In reply to a message from Mike Eck sent Thu 14 Aug 2008:
First, they are not a good choice for a street driven vehicle with
a parallel-leaf spring suspension.
The rear axle on a leaf spring car travels in an arc described by
the front spring eye and the axle shaft centerline. Keep in mind
that a simple Panhard rod also swings in an arc, but in a plane 90
degrees out from the spring. This means that as the axle moves up
or down the rod exerts its own lateral force on the axle which may
be either the same or opposite to those of the cornering loads. It
will bind up where the axle arc does not coincide with the
transvers arc of the Panhard rod. They also will transmit lots of
road and suspension noise (maybe not an issue in an OTS with the
hood down) to the frame unless they are rubber bushed, which then
renders them less useful.
They also change the rear suspension roll center, which has a
distinct impact on the handling, adding a jacking effect to the
axle. Note that this won’t be the same for both a left and a right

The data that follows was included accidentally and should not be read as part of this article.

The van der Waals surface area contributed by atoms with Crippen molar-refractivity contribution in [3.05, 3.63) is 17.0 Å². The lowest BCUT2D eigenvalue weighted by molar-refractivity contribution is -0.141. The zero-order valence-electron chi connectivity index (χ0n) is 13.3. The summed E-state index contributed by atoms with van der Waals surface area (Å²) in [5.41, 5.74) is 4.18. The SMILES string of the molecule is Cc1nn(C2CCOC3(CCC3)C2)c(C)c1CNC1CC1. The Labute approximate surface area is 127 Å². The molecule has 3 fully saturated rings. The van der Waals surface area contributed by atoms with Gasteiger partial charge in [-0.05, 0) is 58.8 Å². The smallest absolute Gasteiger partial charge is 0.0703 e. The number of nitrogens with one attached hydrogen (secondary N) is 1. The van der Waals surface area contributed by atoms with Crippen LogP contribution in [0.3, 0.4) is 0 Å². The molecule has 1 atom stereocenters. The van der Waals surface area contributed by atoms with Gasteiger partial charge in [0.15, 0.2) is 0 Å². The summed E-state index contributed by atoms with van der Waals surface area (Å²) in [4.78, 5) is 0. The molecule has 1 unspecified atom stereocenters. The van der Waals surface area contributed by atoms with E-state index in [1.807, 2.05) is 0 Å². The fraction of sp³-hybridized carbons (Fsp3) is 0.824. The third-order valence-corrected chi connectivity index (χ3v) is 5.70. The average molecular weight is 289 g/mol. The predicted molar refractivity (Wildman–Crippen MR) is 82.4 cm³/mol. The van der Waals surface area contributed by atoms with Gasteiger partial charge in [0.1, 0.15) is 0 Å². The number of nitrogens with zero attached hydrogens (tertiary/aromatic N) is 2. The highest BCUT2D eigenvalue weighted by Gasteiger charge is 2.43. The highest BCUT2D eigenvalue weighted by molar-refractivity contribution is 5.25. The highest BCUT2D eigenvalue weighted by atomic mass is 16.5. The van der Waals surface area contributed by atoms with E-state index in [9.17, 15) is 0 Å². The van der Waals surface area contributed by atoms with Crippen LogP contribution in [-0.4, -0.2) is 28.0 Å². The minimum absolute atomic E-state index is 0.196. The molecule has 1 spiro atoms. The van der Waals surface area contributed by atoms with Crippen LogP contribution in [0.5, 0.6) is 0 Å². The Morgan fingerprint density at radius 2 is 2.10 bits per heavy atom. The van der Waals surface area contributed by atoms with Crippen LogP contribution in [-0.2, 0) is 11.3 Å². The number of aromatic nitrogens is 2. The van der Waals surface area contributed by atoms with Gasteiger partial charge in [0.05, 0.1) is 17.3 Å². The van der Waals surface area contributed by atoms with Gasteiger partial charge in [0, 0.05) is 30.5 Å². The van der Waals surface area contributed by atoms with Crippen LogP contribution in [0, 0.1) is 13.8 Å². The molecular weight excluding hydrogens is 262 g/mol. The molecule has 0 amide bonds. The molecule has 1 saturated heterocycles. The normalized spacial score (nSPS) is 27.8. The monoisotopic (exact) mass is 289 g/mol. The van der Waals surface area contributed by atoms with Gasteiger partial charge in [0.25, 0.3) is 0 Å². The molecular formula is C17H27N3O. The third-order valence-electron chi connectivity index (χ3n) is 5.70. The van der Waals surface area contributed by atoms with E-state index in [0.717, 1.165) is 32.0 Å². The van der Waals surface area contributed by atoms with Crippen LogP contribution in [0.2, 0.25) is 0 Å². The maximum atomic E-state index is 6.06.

hand turn. This is why you see the NASCAR boys, who only ever turn
left, save for the two road races they run, running their Panhard
bar frame-end pivot points up or down at each pit stop. Done
skillfully, changing the frame pivot point can cure or create
understeer or oversteer.
There is also not really much room to mount one in a 120 where the
battery boxes and fuel tank are in the way, not to mention that the
frame members behind the front spring eyes are very slender, not
like the beefy Mk-V bridge-beam sections back to that point, so it
would be very tricky to devise a frame mount that would transmit
the forces somewhere where you would not be bending the frame.
If you feel you require more lateral location under load, I think
you would be better served by having four plastic shims (washers)
made that would restrict the lateral movement of the front spring
eye in the mounting pocket. It would fit over the protruding end
of the front bushing sleeve and replace the steel washer which is
already there. Going straight down the road they would do nothing,
even with the usual axle compression and rebound. Under lateral
load they would restrict the lateral deflection of the spring eye
Panhard rods are good for live axle oval track sedan racers where
the loads are always in the same direction. I know, I know, plenty
of road racers use them, but most of those cars have coil springs.
Best regards to all,–
The original message included these comments:
Has anyone ever installed a Panhard rod to better locate the rear axle?
Has anybody investigated whether this tire contact with the
skirt lock might be, at least in part, due to bad rubber
bushings in the leaf springs, allowing too much side
movement of the axle?
Mike Spoelker 672027
Louisville, KY, United States
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